Considering quality, logveity, and money spent, I would say that buck for buck GURPS is the better choice. GURPS has been around since the beginning of the RPG industry, and has set the standards for quality in the industry. GURPS is one of the top 5 game systems of the industry. More RPG produced are really just a variation of a select few systems: they are either skill-driven percentile based (Basic Role-Playing), class-level based (Dungeons & Dragons), or point-based (GURPS) when boiled down.

    Don't get me wrong, I love both systems for different reasons. I have been playing D&D in every edition since 1982 (well, technically: 1st and 2nd AD&D, 3.0 and 3.5 D&D). I played 3rd GURPS for almost 10 years. My group of friends gravitated back to D&D when 3.0 Dungeons & Dragons came out and we haven't gone back to GURPS. However, I would play GURPS again in heartbeat if the group would go for it.

    GURPS- GO FOR IT!!!!

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    Addendum:

    Ok, just a note about the differences between 3.5 Dungeons & Dragons and d20 Modern.

    3.5 D&D is really designed specifically for a high fantasy game. Whereas, d20 Modern is designed for mundane or cinematic games. With d20 Modern, you can play in any era of history, modern day, or the future. It is robust in that regard. Also, the d20 Modern allows you to create a more diverse character than D&D due to the Basic/Advanced class system. In d20 Modern, the six basic classes only have 10 levels, and is designed so that character should multi-class because there are no restrictions on multi-classing. In order to achieve 20th level wth a d20 Modern character, you have to multi-class since no class is designed with 20 levels.

    The great thing about d20 Modern is that if you want to add fantasy elements from D&D to your d20 Modern game, you can with the Urban Arcana Campaign book. It contains d20 Modern-ized versions of D&D classes, player character races, and creatures. It should also be noted that there is power level difference between D&D and d20 Modern; as it should be in my opinion. D&D has a greater power level than d20 Modern, and that is why I recommend using the rules in the Urban Arcana Campaign book if you want to add fantasy elements to your d20 Modern game rather straight importing D&D classes, creatures, races, spells, or items.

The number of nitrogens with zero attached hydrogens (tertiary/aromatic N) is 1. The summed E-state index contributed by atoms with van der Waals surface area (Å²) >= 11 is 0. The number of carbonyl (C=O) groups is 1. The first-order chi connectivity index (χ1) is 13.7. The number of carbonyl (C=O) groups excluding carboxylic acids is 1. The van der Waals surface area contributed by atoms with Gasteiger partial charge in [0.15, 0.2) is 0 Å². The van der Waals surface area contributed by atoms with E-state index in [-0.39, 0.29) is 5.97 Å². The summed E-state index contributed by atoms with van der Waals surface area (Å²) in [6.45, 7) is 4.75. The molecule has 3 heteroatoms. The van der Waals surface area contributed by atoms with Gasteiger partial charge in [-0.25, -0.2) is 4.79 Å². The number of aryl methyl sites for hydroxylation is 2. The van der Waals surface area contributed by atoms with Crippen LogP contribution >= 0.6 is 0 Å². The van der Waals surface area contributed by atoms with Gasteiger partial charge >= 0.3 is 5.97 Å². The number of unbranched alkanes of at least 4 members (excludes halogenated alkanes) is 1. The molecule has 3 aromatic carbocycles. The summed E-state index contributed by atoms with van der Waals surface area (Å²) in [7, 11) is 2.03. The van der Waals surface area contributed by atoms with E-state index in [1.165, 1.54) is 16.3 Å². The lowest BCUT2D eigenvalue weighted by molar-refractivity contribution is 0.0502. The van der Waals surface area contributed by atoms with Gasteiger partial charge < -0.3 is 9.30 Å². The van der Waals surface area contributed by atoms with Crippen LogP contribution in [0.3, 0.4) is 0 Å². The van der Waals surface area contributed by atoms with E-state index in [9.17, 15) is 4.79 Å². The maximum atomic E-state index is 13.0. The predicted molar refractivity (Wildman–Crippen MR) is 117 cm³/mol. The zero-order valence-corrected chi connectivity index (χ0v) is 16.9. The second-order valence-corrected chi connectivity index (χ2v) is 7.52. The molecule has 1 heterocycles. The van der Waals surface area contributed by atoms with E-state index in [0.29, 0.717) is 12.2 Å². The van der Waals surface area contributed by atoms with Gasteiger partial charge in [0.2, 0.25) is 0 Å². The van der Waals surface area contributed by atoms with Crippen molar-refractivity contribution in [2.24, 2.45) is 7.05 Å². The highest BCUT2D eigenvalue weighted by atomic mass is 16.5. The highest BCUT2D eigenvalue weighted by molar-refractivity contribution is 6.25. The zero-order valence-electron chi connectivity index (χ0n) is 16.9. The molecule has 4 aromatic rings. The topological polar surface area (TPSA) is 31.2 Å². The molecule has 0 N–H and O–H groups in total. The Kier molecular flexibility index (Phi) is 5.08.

In conclusion, d20 Modern has been an under-rated game system, and has been over-shadowed by 3.x Dungeons & Dragons. WotC has focused on D&D for years, and put d20 Modern on the back-burner; especially since they have been working on D&D 4e. However, WotC has released that a new edition of d20 Modern is scheduled to be released in 2009.

    All you need to play d20 Modern is the core book. However, with a just a few other sourcebooks (d20 Past, d20 Future, and Urban Arcana), you can create a campaign for any type of genre or time period just like GURPS.

    Note: I really like d20 Modern.

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    After reading both of your posts I remain torn. There is so much available for D&D and I don't want to miss out. While I can use the Ptolus setting for a GURPS adventure it just isn't the same as playing it with the rules it was created around. Arg

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    Why not ask your potential players if you can't decide yourself?

    Developer for Darkage Warlord, a Pen & Paper Games exclusive Medieval Wargame.

    If you are in the DC metro area and like to trade D&D minis (1.0 or 2.0), please send me a PM!

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    Again, I think it depends on what you are wanting to run. If you are going to be running a fantasy type game, I think D&D is by far your best choice for many reasons. First and foremost, you will probably find more people who enjoy and are already familiar with D&D for fantasy type games than any other system. There are also a lot more materials out there for D&D than GURPS fantasy that will be there and available for you when you want to use them -- modules, supplements, pages upon pages upon pages of monsters...

    If you're going with a modern setting, or futuristic, I personally don't like the feel of d20 modern. Having level based advanced doesn't feel right to me. For anything other than fantasy, I prefer a skill based system that leaves it possible to create very diverse characters.
    Robert A. Howard